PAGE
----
Server monitoring best practices: 7 dos and don’ts
Enterprise security heads can often find themselves in a tough situation when they become the last to know about the website outage. Most IT professionals go through this. Key enterprise personnel may be taking a coffee break or checking their phone. At the same time, they may miss seeing tons of missed calls and emails – customers getting angry and boss(es) asking about what is happening – making everyone curious.
This is where having the right set of monitoring solutions can be put to best use. Such solutions can help your business to stay ahead of the game. If not, then the first step is to start with hiring cloud monitoring services. Even if you are acting, be adaptive and look for ways to improve.
Here are some do’s and don’ts to look at ways to improve the server monitoring.
#1. Don’t: Reinvent the wheel
The idea of “not invented here” describes IT professionals’ natural tendency to prefer to work independently rather than using existing software. While ‘build’ versus ‘buy’ is a good debate to have in many contexts, it is critical to know that server monitoring is not one of them. Setting up internal assessment tools is too costly when sensitive data is at risk.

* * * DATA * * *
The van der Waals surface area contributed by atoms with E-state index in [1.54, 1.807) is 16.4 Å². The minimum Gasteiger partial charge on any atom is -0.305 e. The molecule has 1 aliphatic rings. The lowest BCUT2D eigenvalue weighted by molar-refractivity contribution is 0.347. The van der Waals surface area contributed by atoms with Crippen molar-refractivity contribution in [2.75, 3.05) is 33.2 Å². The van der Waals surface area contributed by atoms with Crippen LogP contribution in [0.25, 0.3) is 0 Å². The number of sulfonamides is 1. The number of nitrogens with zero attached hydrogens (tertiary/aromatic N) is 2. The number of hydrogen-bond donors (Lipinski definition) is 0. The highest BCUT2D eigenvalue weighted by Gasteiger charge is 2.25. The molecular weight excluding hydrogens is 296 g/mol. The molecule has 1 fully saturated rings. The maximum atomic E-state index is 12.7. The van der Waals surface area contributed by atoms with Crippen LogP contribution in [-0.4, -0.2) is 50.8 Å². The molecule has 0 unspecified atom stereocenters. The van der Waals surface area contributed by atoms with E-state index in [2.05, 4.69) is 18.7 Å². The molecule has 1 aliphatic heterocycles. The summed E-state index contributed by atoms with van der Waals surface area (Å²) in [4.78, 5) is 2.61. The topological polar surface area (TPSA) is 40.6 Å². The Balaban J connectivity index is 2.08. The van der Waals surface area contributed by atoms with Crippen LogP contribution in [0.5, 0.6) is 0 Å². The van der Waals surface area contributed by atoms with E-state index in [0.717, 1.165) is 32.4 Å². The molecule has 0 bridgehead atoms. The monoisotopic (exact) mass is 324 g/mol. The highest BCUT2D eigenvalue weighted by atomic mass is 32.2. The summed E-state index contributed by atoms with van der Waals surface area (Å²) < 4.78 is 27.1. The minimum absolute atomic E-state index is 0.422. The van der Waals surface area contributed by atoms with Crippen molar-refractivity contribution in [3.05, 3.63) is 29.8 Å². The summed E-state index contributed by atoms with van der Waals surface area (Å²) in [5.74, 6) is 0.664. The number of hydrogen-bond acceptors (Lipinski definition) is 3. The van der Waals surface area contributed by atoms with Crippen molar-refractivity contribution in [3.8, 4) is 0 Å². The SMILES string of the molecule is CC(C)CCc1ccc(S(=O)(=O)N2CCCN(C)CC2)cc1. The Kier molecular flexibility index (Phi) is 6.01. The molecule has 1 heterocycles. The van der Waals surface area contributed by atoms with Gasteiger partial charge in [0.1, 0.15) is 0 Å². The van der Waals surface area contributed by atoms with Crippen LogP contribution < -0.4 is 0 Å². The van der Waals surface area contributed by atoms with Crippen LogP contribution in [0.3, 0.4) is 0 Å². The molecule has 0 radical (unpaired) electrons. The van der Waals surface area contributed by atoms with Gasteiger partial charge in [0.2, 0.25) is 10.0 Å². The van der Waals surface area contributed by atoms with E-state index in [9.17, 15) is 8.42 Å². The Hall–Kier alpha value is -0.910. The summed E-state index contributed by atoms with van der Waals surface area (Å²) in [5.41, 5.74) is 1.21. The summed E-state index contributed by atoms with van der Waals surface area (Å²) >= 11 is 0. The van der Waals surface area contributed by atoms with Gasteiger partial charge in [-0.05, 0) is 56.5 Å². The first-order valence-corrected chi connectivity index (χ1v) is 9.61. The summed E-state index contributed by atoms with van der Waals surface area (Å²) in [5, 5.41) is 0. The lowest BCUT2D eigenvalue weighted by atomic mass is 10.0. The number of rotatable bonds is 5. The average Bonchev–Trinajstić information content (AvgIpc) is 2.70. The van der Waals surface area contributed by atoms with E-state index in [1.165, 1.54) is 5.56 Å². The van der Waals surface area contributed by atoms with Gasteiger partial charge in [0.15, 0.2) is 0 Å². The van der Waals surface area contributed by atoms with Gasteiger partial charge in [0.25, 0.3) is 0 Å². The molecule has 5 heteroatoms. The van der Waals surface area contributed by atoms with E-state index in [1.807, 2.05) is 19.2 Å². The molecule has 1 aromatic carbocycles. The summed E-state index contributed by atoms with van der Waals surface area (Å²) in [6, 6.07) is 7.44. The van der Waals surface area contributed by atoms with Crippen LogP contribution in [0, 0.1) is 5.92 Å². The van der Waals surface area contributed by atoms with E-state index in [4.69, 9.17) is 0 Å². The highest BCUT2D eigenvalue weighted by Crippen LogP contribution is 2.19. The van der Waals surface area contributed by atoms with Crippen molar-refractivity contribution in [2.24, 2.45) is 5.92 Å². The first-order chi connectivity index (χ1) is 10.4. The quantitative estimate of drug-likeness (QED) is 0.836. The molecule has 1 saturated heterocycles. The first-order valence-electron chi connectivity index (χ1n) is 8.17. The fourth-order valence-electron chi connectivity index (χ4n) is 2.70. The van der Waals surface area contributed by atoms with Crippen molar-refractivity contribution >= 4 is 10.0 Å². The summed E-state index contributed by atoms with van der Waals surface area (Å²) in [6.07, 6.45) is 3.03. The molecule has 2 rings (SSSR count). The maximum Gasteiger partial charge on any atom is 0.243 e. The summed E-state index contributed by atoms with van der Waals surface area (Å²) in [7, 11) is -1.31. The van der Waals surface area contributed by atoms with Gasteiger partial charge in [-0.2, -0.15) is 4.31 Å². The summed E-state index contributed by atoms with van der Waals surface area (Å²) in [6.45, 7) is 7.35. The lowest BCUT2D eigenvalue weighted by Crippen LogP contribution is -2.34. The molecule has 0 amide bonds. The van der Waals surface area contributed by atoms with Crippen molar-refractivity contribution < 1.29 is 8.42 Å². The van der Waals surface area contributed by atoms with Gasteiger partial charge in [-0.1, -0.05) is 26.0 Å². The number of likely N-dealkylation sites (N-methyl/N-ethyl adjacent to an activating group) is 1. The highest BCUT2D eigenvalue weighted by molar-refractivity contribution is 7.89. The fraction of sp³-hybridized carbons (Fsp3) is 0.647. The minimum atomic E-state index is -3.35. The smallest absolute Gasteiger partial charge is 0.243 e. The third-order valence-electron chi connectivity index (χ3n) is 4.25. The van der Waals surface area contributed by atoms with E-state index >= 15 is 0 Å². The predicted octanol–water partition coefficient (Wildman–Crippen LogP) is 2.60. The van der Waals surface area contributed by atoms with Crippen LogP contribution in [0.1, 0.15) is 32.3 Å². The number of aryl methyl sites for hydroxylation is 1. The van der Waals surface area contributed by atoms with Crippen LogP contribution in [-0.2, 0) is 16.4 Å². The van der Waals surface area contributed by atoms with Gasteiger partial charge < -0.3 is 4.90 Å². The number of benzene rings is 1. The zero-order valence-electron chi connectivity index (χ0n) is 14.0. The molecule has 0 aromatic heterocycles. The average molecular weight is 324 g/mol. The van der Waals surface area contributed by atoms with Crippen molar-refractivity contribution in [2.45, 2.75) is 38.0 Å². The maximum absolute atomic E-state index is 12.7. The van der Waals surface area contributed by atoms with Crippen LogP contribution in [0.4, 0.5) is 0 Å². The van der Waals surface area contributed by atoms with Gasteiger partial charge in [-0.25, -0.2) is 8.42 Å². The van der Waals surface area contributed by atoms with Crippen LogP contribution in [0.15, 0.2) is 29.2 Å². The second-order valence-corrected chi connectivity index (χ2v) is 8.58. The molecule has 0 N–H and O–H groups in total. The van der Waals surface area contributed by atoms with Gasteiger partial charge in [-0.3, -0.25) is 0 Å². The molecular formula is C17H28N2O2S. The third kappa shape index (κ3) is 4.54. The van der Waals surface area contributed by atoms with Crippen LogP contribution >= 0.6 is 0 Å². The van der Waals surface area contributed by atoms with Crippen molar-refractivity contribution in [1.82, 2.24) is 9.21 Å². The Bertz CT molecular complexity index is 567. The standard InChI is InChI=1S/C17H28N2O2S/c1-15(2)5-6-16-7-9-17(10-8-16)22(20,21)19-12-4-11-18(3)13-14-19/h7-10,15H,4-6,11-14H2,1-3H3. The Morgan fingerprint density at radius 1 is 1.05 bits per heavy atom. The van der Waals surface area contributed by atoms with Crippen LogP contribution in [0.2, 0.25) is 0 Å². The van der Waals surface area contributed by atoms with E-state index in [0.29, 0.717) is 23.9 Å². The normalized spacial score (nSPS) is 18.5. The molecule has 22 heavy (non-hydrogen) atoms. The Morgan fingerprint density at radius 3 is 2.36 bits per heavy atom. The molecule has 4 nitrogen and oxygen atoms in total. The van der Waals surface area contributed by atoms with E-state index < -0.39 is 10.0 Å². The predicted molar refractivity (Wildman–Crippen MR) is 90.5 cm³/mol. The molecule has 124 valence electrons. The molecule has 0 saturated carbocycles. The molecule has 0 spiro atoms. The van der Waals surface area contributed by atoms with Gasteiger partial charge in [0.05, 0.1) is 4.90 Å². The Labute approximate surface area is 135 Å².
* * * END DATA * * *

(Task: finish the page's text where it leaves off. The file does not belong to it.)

Also, there are perils of initiating cloud monitoring as it requires you to build your source control tools for every new project or your server and operating system.
#2. Do: Set up an exact, visual representation of your servers
Once you decide not to create your monitoring tools, it is best to decide what you want and get your server’s design. It would help if you got out of this. You should have clear and thorough data and metrics on how the server performs by roping in the cloud monitoring services.
To understand the reason, think of how you operate a car. You have a dashboard where you get data to aid in the operation of your vehicle. And as part of its dashboard, you have a series of lights and indicators that warn you of potential problems and where you need to be focused.
#3. Don’t: Hire and rely on people for login and checking
Now that you’ve found your tool, setting it up and configuring it is necessary. Getting the nice visual reads on the server health would mean that that you’re doing pretty well at server monitoring in general. But you’re not done with this.
First, users want to make sure all of the necessary systems have logging in, which, without a doubt, will result in more errors. A person having to login into something is more challenging to manage than receiving a randomly delivered message. Lastly, this is a lot less efficient than having the person receive directed news.
#4. Do: Set up detailed, well-structured alerts
A clear and actionable alert is necessary for those receiving cloud alerts. So, when you set up the IT Cloud monitoring software, it is crucial to know who considers it and how are they planning to react to it. A lot will depend on what they do next, which includes answering the following questions.